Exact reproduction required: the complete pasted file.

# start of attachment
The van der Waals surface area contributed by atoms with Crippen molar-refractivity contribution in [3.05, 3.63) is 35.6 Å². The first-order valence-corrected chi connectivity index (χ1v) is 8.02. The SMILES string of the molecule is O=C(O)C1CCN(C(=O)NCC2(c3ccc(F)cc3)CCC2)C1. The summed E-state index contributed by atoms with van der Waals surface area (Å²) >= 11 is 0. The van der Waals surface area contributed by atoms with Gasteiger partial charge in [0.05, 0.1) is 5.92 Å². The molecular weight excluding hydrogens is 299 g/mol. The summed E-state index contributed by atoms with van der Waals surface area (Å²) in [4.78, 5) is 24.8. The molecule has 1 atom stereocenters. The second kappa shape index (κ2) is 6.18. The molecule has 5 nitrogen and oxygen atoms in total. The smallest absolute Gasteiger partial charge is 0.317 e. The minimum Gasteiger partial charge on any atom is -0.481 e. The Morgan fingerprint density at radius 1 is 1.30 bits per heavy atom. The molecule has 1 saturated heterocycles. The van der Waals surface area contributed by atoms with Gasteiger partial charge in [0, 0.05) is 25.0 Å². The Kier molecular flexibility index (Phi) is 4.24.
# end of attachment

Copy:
The van der Waals surface area contributed by atoms with Crippen molar-refractivity contribution in [3.05, 3.63) is 35.6 Å². The first-order valence-corrected chi connectivity index (χ1v) is 8.02. The SMILES string of the molecule is O=C(O)C1CCN(C(=O)NCC2(c3ccc(F)cc3)CCC2)C1. The summed E-state index contributed by atoms with van der Waals surface area (Å²) >= 11 is 0. The van der Waals surface area contributed by atoms with Gasteiger partial charge in [0.05, 0.1) is 5.92 Å². The molecular weight excluding hydrogens is 299 g/mol. The summed E-state index contributed by atoms with van der Waals surface area (Å²) in [4.78, 5) is 24.8. The molecule has 1 atom stereocenters. The second kappa shape index (κ2) is 6.18. The molecule has 5 nitrogen and oxygen atoms in total. The smallest absolute Gasteiger partial charge is 0.317 e. The minimum Gasteiger partial charge on any atom is -0.481 e. The Morgan fingerprint density at radius 1 is 1.30 bits per heavy atom. The molecule has 1 saturated heterocycles. The van der Waals surface area contributed by atoms with Gasteiger partial charge in [0, 0.05) is 25.0 Å². The Kier molecular flexibility index (Phi) is 4.24.